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If you've been diagnosed with pancreatic cancer, you are probably facing a lot of questions, fears and emotions. The cancer specialists at Miami Cancer Institute are here to work closely with you to help develop a personalized care plan that involves advanced treatment options and compassionate care.

Your pancreatic cancer care team at Miami Cancer Institute is part of an integrated, multidisciplinary practice, where specialists can collaborate and provide comprehensive care, all under one roof. The skilled gastrointestinal oncologists at Miami Cancer Institute also have access to a range of advanced technologies to diagnose and treat your specific cancer, with the goal of creating a personalized plan that targets the disease.

We are dedicated to caring for you from diagnosis, to treatment, to post-cancer life. Each individualized cancer care plan includes innovative treatments and services — such as nutritional advice, physical rehabilitation and pain management — to address all of your health and wellness needs as a patient. We strive to find the treatment that is right for your cancer and to develop a treatment plan that considers your needs, wishes and lifestyle.

  • 56,770

    People will be diagnosed with pancreatic cancer annually
  • 70

    The average age at time of diagnosis

What is pancreatic cancer?

Pancreatic cancer is a disease in which malignant, or cancerous, cells form in the pancreas.

The pancreas is a gland in the abdomen located behind the stomach. It is made up of exocrine cells and endocrine cells. Exocrine cells produce enzymes that help the body digest food. Endocrine cells make hormones – including insulin – that control blood sugar levels.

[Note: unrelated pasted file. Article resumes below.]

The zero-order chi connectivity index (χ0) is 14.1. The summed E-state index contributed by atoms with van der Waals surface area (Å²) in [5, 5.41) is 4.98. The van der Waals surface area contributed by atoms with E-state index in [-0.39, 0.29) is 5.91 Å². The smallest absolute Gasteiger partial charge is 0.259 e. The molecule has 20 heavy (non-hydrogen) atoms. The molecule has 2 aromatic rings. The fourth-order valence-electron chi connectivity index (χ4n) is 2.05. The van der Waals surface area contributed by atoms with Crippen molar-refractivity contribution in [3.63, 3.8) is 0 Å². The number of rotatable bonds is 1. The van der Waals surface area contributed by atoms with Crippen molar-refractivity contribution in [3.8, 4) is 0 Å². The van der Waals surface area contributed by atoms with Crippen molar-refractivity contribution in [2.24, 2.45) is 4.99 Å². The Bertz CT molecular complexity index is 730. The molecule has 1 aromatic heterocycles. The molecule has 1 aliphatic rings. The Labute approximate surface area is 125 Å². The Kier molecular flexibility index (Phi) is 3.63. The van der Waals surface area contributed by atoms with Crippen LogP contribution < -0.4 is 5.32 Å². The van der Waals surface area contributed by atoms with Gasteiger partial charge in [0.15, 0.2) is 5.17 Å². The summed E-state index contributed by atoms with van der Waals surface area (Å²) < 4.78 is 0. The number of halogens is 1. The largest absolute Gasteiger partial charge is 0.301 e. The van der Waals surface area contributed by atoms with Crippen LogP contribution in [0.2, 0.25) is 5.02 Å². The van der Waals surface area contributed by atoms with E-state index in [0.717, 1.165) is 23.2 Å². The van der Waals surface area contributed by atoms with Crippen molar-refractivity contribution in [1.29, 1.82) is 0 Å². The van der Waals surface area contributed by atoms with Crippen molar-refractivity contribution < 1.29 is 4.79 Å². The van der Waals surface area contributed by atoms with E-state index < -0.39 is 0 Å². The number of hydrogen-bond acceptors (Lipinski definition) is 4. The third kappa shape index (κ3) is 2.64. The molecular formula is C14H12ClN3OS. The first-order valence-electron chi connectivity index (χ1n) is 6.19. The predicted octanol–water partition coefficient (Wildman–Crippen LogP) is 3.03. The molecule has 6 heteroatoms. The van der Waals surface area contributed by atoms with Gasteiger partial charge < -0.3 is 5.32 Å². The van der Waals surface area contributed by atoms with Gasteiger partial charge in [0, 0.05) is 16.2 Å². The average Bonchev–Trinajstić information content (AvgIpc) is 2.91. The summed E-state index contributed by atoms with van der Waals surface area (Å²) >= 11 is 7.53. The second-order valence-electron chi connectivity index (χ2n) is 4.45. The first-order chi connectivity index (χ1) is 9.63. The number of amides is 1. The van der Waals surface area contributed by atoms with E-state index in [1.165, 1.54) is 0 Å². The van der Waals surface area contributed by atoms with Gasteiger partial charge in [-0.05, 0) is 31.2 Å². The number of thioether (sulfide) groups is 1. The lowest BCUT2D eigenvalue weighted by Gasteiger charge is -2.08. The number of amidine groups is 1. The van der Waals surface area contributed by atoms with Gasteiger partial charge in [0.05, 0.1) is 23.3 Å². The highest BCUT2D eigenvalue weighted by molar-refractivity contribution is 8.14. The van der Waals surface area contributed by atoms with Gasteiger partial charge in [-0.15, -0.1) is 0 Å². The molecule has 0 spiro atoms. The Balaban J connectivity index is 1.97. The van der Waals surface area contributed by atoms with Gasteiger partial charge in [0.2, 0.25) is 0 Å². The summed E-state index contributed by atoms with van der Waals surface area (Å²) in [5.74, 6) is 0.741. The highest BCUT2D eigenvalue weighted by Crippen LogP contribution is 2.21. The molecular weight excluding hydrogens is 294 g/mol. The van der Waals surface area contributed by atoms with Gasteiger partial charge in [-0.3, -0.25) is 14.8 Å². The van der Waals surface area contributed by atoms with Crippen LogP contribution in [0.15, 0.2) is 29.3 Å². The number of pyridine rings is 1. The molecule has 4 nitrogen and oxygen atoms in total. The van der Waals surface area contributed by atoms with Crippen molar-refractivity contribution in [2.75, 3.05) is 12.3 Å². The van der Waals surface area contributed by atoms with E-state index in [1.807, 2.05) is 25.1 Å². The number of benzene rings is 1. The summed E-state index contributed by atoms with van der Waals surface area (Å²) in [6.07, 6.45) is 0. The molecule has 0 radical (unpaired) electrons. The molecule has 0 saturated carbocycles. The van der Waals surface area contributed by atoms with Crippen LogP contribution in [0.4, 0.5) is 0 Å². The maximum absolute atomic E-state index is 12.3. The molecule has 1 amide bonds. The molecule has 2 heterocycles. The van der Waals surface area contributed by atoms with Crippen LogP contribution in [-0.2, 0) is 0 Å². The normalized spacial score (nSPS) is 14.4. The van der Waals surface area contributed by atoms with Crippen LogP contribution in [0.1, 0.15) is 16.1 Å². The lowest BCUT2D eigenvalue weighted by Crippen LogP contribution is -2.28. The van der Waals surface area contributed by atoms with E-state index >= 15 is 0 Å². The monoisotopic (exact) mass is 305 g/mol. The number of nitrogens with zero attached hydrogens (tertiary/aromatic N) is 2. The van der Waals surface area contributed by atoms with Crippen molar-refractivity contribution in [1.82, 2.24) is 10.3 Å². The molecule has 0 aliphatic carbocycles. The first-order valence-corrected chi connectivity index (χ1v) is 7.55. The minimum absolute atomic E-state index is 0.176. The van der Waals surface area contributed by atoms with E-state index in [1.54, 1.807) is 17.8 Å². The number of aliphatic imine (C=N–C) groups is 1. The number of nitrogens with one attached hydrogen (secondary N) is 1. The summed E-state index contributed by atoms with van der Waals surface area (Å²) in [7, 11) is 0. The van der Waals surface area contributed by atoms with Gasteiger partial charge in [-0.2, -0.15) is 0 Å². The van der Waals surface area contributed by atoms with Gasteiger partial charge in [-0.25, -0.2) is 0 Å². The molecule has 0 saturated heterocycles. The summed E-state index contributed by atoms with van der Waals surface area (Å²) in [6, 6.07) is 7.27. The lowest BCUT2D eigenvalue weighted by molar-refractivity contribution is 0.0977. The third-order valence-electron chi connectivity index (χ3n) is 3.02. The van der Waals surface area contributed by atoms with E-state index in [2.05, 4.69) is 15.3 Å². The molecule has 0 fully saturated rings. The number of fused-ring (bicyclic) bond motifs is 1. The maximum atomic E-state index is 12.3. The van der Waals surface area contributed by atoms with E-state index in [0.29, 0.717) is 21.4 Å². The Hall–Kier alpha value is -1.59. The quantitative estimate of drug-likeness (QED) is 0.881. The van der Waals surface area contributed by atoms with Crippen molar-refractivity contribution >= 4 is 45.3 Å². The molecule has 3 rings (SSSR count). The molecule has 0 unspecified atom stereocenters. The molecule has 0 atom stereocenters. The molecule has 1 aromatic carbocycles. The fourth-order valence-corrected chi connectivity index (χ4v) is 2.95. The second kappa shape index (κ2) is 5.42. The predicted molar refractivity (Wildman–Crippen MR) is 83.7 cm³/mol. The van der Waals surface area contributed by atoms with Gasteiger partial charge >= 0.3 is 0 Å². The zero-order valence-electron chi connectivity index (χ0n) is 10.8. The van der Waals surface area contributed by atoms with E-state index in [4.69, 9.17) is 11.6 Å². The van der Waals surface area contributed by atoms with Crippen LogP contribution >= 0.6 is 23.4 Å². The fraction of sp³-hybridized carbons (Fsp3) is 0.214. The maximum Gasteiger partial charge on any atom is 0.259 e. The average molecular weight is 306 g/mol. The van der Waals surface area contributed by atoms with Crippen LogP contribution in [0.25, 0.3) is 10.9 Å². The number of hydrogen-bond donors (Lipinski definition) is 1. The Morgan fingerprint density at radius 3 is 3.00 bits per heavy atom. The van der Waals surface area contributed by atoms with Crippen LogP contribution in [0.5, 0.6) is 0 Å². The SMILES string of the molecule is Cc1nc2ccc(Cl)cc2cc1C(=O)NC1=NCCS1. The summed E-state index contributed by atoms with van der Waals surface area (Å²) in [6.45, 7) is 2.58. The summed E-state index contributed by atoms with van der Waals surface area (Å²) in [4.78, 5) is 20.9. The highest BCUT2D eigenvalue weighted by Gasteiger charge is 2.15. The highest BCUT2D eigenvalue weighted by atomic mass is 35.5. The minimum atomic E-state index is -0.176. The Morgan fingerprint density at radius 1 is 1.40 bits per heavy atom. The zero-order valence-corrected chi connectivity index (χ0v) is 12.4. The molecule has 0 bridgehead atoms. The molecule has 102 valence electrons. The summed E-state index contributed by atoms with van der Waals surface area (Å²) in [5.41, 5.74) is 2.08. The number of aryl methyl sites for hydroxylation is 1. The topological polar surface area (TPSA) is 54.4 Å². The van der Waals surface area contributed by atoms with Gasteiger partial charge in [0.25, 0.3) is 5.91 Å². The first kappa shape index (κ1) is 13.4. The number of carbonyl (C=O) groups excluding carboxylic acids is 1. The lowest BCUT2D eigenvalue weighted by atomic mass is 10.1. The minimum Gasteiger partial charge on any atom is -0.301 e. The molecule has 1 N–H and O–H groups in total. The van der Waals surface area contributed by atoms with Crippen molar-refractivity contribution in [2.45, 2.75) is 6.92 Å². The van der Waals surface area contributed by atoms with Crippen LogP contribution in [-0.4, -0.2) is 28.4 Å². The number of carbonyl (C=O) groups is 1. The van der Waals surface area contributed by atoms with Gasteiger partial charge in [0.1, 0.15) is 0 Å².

In some cases, pancreatic cysts may be found in the pancreas. These are usually noncancerous, or benign, but they can sometimes be precancerous and develop into cancer later. If your doctor suspects you have pancreatic cysts, he or she will test to see what type of cysts they are and may recommend a surveillance program to monitor them for growth.

What are the types of pancreatic cancer?

Pancreatic tumors form in either the exocrine or endocrine cells of the pancreas.

Exocrine tumors are far more common than endocrine tumors and are usually cancerous, or malignant. Exocrine tumors typically start in the pancreatic ducts and are most often adenocarcinomas. Unfortunately, these tumors are usually not found until the cancer has advanced.

Endocrine tumors are less common and can be malignant or benign. These tumors are sometimes referred to as pancreatic neuroendocrine tumors (NETs) or islet cell tumors. Although the treatment for endocrine tumors depends on the tumor's type and stage, patients with endocrine tumors generally have a better prognosis compared with those with exocrine tumors. 

What are the risk factors for pancreatic cancer?

One of the main risk factors for pancreatic cancer is having a family history of the disease. Inherited syndromes – including Lynch syndromevon Hippel-Lindau syndrome and hereditary breast and ovarian cancer syndrome – have been linked to pancreatic cancer. Our genetic counseling and testing team can help test for mutations and determine whether you have an increased risk of developing pancreatic cancer.

Other factors that may increase risk of pancreatic cancer include:

  • Smoking or using tobacco
  • Being African-American. African-Americans are more likely to develop pancreatic cancer compared to Hispanics, Caucasians or Asian-Americans.
  • Being older than 55
  • Being obese
  • Having a personal history of diabetes
  • Having chronic pancreatitis
  • Being exposed to cancer-causing chemicals, including pesticides, dyes, asbestos and petrochemicals

What can you do to prevent pancreatic cancer?